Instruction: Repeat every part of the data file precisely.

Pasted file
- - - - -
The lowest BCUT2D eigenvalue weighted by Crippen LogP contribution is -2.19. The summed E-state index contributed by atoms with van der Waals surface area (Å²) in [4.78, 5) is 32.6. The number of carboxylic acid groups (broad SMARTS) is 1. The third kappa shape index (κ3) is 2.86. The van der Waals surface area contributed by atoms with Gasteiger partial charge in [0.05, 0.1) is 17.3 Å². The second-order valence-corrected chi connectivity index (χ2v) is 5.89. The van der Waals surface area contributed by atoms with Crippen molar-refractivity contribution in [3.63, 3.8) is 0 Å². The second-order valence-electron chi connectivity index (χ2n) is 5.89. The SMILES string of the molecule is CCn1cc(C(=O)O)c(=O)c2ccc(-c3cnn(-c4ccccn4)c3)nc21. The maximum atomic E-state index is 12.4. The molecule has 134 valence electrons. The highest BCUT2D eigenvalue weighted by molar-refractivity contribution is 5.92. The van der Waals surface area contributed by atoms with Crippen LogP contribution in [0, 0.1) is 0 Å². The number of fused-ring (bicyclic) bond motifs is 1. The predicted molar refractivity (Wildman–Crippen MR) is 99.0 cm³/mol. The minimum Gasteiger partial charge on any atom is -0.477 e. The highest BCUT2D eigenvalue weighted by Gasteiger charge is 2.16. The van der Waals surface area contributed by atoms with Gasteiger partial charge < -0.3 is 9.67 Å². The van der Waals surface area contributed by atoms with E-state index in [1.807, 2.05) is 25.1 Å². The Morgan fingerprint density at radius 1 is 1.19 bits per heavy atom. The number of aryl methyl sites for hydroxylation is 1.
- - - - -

The lowest BCUT2D eigenvalue weighted by Crippen LogP contribution is -2.19. The summed E-state index contributed by atoms with van der Waals surface area (Å²) in [4.78, 5) is 32.6. The number of carboxylic acid groups (broad SMARTS) is 1. The third kappa shape index (κ3) is 2.86. The van der Waals surface area contributed by atoms with Gasteiger partial charge in [0.05, 0.1) is 17.3 Å². The second-order valence-corrected chi connectivity index (χ2v) is 5.89. The van der Waals surface area contributed by atoms with Crippen molar-refractivity contribution in [3.63, 3.8) is 0 Å². The second-order valence-electron chi connectivity index (χ2n) is 5.89. The SMILES string of the molecule is CCn1cc(C(=O)O)c(=O)c2ccc(-c3cnn(-c4ccccn4)c3)nc21. The maximum atomic E-state index is 12.4. The molecule has 134 valence electrons. The highest BCUT2D eigenvalue weighted by molar-refractivity contribution is 5.92. The van der Waals surface area contributed by atoms with Crippen LogP contribution in [0, 0.1) is 0 Å². The number of fused-ring (bicyclic) bond motifs is 1. The predicted molar refractivity (Wildman–Crippen MR) is 99.0 cm³/mol. The minimum Gasteiger partial charge on any atom is -0.477 e. The highest BCUT2D eigenvalue weighted by Gasteiger charge is 2.16. The van der Waals surface area contributed by atoms with Gasteiger partial charge < -0.3 is 9.67 Å². The van der Waals surface area contributed by atoms with E-state index in [1.807, 2.05) is 25.1 Å². The Morgan fingerprint density at radius 1 is 1.19 bits per heavy atom. The number of aryl methyl sites for hydroxylation is 1.